Country legend Dolly Parton has picked up an award for songwriting, in honour of hits like Coat Of Many Colours and I Will Always Love You.
Parton said writing music was her "private time with God"
The singer, already a member of the US Songwriters' Hall Of Fame, was given the association's Johnny Mercer Award for her skills as a composer.
"Throughout my career, I've been known for two things," joked the 61-year-old star. "My music and my lyrics".
Rock singer Jackson Browne and R&B star John Legend also received honours.
Browne, whose hits include Stay and Running On Empty, was inducted into the Hall of Fame alongside Irving Burgie, best known for writing Harry Belafonte's Day-O.
Michael Masser, who wrote Touch Me in the Morning for Diana Ross, and songwriting team Bobby Weinstein and Teddy Randazzo also joined the Hall of Fame.
Born Free and Diamonds Are Forever lyricist Don Black was the final inductee, while Grammy award-winner Legend received the Hal David Starlight Award for young songwriters.
British lyricist Don Black was honoured for songs like Ben
Black, from London, said the award meant "more to me than you can imagine".
"When I was growing up in the east of London as a little boy, all my heroes were the people who are on this invitation."
He also discussed his oddest commission - being asked to write the lyrics for a song about a rat.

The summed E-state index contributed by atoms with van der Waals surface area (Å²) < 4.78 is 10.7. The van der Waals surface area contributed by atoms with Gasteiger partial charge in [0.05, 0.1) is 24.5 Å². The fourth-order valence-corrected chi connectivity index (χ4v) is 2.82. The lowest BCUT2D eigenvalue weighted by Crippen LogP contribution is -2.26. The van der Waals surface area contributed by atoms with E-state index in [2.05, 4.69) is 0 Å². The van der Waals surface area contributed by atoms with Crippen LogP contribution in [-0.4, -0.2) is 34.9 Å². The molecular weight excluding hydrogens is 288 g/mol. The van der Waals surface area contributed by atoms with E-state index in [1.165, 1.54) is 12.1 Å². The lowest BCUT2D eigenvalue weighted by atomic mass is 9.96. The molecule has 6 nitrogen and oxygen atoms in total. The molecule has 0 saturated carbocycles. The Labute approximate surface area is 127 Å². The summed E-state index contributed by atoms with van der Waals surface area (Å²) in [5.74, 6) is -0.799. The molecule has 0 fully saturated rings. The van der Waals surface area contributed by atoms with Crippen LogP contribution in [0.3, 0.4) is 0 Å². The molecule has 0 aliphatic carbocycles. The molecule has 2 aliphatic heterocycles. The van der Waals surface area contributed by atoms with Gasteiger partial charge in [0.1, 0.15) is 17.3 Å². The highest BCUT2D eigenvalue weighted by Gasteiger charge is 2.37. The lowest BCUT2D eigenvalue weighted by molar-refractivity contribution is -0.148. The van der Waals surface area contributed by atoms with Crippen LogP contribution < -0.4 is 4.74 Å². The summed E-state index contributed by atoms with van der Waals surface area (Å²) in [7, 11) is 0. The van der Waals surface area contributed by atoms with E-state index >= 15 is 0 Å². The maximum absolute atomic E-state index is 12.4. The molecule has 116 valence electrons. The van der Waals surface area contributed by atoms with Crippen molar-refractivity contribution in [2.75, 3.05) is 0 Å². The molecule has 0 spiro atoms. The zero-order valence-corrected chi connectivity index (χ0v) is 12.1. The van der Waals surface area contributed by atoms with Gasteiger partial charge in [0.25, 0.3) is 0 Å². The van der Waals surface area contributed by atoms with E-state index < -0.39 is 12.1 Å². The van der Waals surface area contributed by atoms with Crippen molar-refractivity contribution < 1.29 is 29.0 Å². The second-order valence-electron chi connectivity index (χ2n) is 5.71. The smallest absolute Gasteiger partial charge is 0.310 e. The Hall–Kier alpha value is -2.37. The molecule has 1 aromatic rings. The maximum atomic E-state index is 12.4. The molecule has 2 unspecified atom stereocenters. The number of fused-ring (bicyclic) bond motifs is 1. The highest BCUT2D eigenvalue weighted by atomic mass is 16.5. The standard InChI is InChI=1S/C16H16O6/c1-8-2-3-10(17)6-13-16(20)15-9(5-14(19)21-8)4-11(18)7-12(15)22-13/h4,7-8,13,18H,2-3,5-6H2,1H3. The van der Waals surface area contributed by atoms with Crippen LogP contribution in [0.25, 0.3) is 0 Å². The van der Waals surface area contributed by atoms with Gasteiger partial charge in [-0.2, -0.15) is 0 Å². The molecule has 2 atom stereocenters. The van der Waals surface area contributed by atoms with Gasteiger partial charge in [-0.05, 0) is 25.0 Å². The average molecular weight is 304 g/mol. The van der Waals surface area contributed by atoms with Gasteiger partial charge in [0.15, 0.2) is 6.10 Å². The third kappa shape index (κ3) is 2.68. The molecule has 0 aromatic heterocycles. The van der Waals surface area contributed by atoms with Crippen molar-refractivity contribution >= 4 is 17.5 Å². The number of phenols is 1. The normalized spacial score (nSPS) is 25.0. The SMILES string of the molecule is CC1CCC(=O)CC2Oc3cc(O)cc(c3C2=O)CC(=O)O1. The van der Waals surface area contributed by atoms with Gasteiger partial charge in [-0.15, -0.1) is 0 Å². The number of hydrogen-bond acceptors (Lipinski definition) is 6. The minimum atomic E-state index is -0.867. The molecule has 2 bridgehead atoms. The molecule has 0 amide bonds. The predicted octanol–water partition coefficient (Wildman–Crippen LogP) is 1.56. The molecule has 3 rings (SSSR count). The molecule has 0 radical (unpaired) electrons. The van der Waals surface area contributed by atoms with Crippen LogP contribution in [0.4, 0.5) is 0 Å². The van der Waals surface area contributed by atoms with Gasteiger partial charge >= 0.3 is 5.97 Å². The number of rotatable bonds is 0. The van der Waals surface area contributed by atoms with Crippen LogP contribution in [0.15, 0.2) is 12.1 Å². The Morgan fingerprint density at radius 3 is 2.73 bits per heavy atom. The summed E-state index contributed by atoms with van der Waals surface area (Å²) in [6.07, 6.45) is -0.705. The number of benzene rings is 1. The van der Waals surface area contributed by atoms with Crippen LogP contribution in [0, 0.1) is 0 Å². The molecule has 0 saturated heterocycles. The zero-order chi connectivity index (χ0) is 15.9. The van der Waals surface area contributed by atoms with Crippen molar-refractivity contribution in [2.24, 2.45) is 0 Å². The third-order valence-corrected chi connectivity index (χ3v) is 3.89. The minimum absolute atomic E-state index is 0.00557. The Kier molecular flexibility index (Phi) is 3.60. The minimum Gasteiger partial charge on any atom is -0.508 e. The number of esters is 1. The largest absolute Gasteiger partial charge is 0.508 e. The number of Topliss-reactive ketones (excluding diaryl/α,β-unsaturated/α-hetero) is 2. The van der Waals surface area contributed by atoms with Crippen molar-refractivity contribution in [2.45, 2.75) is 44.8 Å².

"I said: 'You can't write about a rat!' I mean, I'm not going to use words like cheese," he laughed.
"I thought the best thing to do is write about friendship."
The song, Ben, was performed by Michael Jackson and went on to become a UK top 10 hit in 1972.
Parton, who estimates she has written more than 3,000 songs, performed her hit single 9 to 5 at the award ceremony in New York.
Jackson Browne is known for his political protest songs
"I would always give up everything before I give up the writing," she said.
"It is my favourite thing to do. That's when I feel closest to God even when the songs I'm writing are just God-awful."
The Songwriters Hall of Fame, a branch of the National Academy of Popular Music, was founded in 1969 to celebrate and promote songwriting talent.
Previous inductees include Carole King, Paul Simon, Bob Dylan, Billy Joel, Elton John, Bernie Taupin, Brian Wilson, James Taylor, James Brown, Hal David and Burt Bacharach.